Alongside this situation Cathy continues with Respite. She and her family form a friendship with Shellie and Darrell with the kids. As a friend she boosts Shellie’s confidence emensely and her support really changes her life for the better. She meets Sampson, a tough on the outside vulnerable on the inside six year old boy. While his behavior at first is extremely hyperactive Cathy’s approach of firm boundaries and praise seems to help. Despite his energetic personality she and even five year old Adrian can sense the toughness is covering up his vulnerable side

Eventually Sampson trusts Cathy to disclose abuse he suffered. Social services who monitors the family tries to go to court to obtain a care order but it was decided he should stay with his family and get more supports in place.

Cathy continues to keep an eye out on Laura and her family. As the family members trust her more they call her and confide more on the unfolding crisis. Laura far from being a little low or having the “baby blues” has developed full blown postpartum depression with psychosis. By the time she is brought to the hospital she can not take care of herself or her baby at all, is very paranoid and out of touch with reality. She believes Leam is the devel’s child.

The family is greif stricken when they realize how far this had gotten and that their well meaning attitude of keeping it to themselves and hoping Laura will just pull through it has made things much worse.

Fortunately Laura finds specialized care with other women with the same disorder and is allowed to have her baby with her. The staff is wonderful. She is on medication and gets therapy.

In the meantime Cathy continues to emotionally support the family, the mother in law Geraldine warms up a bit. She also meets Laura’s mother Gina. Gina had suffered similarly after the birth of Laura. Laura had had severe depression for a year after the birth of her first child. But again due to the stigma of mental illness it wasn’t talked about.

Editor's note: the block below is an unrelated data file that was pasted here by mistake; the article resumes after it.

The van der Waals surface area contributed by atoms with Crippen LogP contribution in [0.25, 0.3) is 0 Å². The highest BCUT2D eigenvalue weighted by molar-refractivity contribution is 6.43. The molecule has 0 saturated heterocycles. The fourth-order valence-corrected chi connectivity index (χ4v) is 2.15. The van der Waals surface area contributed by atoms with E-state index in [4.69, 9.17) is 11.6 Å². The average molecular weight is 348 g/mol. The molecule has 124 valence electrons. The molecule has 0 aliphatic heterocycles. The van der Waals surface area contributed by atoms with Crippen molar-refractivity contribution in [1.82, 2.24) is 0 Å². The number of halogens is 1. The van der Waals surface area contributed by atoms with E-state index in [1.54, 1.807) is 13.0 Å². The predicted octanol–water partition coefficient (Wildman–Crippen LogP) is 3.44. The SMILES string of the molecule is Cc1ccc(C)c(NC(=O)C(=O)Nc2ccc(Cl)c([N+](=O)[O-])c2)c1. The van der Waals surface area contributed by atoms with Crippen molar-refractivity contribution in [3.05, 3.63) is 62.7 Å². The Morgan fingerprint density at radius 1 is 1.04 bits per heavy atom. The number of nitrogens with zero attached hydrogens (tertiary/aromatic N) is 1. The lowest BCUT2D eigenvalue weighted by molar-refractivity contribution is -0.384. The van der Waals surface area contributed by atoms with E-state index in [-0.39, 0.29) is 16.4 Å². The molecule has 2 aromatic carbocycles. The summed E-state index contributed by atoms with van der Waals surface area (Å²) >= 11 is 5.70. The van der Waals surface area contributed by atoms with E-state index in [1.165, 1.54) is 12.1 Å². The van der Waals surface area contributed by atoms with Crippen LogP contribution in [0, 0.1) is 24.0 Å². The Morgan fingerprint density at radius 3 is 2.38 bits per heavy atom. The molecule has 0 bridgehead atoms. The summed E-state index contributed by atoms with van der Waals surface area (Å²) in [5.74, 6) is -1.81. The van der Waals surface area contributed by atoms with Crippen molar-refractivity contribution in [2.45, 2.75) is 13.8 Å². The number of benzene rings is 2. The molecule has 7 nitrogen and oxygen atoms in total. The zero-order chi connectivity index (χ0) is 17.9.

Cathy lastly helps the family through a particularly difficult patch where she is recovering back home and a social worker is sent in to support the family. Having no experience and only hearing horrible things about social services, emotions run high for everyone in the family. Cathy is able to explain procedures and what to do in certain situations. She even asks on their behalf how one could ask for a change of social worker. This helps immeasurably.

People criticize this book for not being like Cathy’s other books. And it’s not. They say it “jumps around a lot.” But I don’t see it like that. The story of Laura’s journey and the respite take place in the same frame. It is basically a year in the life of Cathy and her family and how personal and professional issues coincide. In fact giving a fuller picture of Cathy’s family than just the view of one child’s story.

I think this book is also extremely educational about the nature of postpartum depression and psychosis. Which is not well known and often people don’t realize the seriousness of it or don’t want to talk about it. It shows how powerful the stigma of mental illness can be. And also how support is essential for someone to improve. In the end Laura is incredibly insightful about her experiences and talks candidly about what she went through and will continue to go through. Seeing her so sick and then able to have perspective on her illness is probably one of the best parts of the book. I highly recommend this book and hope it helps others in similar situations.